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The 20 Scariest Movie Scenes of the 21st Century

Horror movies are more than the sum of its parts, but no genre is more dependent on discrete scenes to make you hold your breath.

15. “Enemy” — House Spider

“Chaos is order yet undeciphered” is the epigraph that opens Denis Villeneuve’s “Enemy,” not that it’s much help with what’s surely the most bizarre penultimate shot of any movie in recent memory: Jake Gyllenhaal walks into his bedroom and discovers that his wife has transformed into a giant, cowering tarantula. Fin. Images of spiders recur throughout the film, providing just enough thematic breadcrumbs to be confident that this eight-legged metaphor has a perfectly good reason for being there. Of course, that doesn’t make it any less terrifying to find the massive arachnid curled up into the corner like it’s just been caught in a lie. For arachnophobes, this will probably be the most traumatizing thing they’ve seen on screen since “Arachnophobia” (and at least that movie was gracious enough to warn us with its title). But even those viewers who aren’t scared of spiders are likely to be jolted by Villeneuve’s cheeky kiss-off, which leverages a familiar fear in order to access a number of much deeper ones. -MN

14. “Kill List” — The Tunnel of Death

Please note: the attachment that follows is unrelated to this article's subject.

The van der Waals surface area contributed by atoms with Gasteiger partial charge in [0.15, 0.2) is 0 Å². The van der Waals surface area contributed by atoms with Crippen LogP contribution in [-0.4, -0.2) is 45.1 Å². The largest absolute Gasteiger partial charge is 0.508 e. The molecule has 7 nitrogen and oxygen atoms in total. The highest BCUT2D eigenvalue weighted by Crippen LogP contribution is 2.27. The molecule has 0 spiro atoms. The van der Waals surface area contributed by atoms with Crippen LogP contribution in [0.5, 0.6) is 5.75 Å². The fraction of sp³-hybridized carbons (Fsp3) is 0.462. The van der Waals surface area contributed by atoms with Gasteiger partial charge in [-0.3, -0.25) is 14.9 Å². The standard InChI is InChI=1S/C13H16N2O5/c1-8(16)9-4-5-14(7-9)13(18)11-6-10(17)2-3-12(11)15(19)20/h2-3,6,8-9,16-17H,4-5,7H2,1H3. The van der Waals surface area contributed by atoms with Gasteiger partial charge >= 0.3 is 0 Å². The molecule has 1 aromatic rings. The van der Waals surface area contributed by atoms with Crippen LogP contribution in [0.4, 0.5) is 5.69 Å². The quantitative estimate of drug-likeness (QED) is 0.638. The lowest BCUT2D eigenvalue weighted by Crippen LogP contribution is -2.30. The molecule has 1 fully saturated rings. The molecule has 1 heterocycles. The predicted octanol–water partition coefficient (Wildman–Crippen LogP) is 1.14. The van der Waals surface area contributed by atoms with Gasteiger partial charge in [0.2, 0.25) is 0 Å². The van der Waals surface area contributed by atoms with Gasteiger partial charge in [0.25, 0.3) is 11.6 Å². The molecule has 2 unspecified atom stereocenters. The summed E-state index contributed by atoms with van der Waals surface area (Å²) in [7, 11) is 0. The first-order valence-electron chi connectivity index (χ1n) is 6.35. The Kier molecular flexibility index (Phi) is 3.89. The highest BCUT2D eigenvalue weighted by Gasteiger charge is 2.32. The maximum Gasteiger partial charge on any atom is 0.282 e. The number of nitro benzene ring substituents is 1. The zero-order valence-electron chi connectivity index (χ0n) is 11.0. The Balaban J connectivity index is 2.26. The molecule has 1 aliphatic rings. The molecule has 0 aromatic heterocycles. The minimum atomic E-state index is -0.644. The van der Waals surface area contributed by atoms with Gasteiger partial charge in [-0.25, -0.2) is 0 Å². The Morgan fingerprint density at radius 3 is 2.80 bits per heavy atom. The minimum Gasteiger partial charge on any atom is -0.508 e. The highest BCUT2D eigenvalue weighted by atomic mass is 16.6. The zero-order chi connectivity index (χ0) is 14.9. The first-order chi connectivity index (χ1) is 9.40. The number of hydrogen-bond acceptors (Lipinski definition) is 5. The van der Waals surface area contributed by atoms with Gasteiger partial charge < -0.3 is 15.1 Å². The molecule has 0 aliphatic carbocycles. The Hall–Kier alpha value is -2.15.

Ben Wheatley’s “Kill List” feeds off of your confusion, inviting you to lean forward and make yourself vulnerable to the gauntlet of terrors that are hiding in the second half of this unclassifiable film. For most of the movie, it seems that Jay and Gal — mercenaries turned hitman — are in control. We know that there’s a world beneath the one to which they’re privy, but it doesn’t seem like anything their machine guns can’t handle. That is, until our valiant heroes launch a midnight raid on a rural English manor, only to find themselves stumbling upon a bloodthirsty coven of masked, torch-burning nudists (imagine the cast of “The Wicker Man” engaging in some spirited “Eyes Wide Shut” cosplay). Jay and Gal are spotted, inciting a chase through a pitch-black network of underground drainage tunnels. It shouldn’t be much of a battle — again, it’s machine guns vs. an angry horde of shriveled dicks — but the cultists are unstoppable, their naked bodies rushing at the screen like they’re possessed. Destabilized by the sheer inexplicableness of it all, we’re too caught off-guard to process what we’re watching, and the attack overwhelms us with the immediacy of a nightmare. -David Ehrlich